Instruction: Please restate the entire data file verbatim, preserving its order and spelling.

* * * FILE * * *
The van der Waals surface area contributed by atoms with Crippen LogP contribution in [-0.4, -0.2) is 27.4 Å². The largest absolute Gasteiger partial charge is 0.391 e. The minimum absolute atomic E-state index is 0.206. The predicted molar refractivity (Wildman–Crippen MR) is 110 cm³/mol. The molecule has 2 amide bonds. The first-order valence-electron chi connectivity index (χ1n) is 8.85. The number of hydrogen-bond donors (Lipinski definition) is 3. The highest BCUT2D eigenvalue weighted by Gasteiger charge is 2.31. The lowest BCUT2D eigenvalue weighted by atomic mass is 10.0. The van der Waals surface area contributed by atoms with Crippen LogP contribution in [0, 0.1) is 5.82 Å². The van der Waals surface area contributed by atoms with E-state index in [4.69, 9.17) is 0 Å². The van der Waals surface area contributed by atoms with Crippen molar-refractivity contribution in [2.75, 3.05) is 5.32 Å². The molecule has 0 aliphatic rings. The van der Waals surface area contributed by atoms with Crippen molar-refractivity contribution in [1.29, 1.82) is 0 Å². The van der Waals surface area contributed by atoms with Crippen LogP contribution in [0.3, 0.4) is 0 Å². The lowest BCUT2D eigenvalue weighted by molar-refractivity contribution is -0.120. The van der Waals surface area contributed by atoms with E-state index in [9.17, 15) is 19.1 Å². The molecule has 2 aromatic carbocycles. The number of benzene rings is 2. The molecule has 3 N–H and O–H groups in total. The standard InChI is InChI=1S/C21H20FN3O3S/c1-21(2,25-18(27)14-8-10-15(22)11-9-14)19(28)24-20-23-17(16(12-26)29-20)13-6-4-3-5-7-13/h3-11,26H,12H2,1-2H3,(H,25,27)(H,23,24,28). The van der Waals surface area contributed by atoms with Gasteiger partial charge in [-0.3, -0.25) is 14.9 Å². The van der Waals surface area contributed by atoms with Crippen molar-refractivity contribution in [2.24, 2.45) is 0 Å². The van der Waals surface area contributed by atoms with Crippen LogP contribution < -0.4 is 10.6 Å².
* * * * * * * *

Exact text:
The van der Waals surface area contributed by atoms with Crippen LogP contribution in [-0.4, -0.2) is 27.4 Å². The largest absolute Gasteiger partial charge is 0.391 e. The minimum absolute atomic E-state index is 0.206. The predicted molar refractivity (Wildman–Crippen MR) is 110 cm³/mol. The molecule has 2 amide bonds. The first-order valence-electron chi connectivity index (χ1n) is 8.85. The number of hydrogen-bond donors (Lipinski definition) is 3. The highest BCUT2D eigenvalue weighted by Gasteiger charge is 2.31. The lowest BCUT2D eigenvalue weighted by atomic mass is 10.0. The van der Waals surface area contributed by atoms with Crippen LogP contribution in [0, 0.1) is 5.82 Å². The van der Waals surface area contributed by atoms with E-state index in [4.69, 9.17) is 0 Å². The van der Waals surface area contributed by atoms with Crippen molar-refractivity contribution in [2.75, 3.05) is 5.32 Å². The molecule has 0 aliphatic rings. The van der Waals surface area contributed by atoms with Crippen molar-refractivity contribution in [1.29, 1.82) is 0 Å². The van der Waals surface area contributed by atoms with Crippen LogP contribution in [0.3, 0.4) is 0 Å². The lowest BCUT2D eigenvalue weighted by molar-refractivity contribution is -0.120. The van der Waals surface area contributed by atoms with E-state index in [9.17, 15) is 19.1 Å². The molecule has 2 aromatic carbocycles. The number of benzene rings is 2. The molecule has 3 N–H and O–H groups in total. The standard InChI is InChI=1S/C21H20FN3O3S/c1-21(2,25-18(27)14-8-10-15(22)11-9-14)19(28)24-20-23-17(16(12-26)29-20)13-6-4-3-5-7-13/h3-11,26H,12H2,1-2H3,(H,25,27)(H,23,24,28). The van der Waals surface area contributed by atoms with Gasteiger partial charge in [-0.3, -0.25) is 14.9 Å². The van der Waals surface area contributed by atoms with Crippen molar-refractivity contribution in [2.24, 2.45) is 0 Å². The van der Waals surface area contributed by atoms with Crippen LogP contribution < -0.4 is 10.6 Å².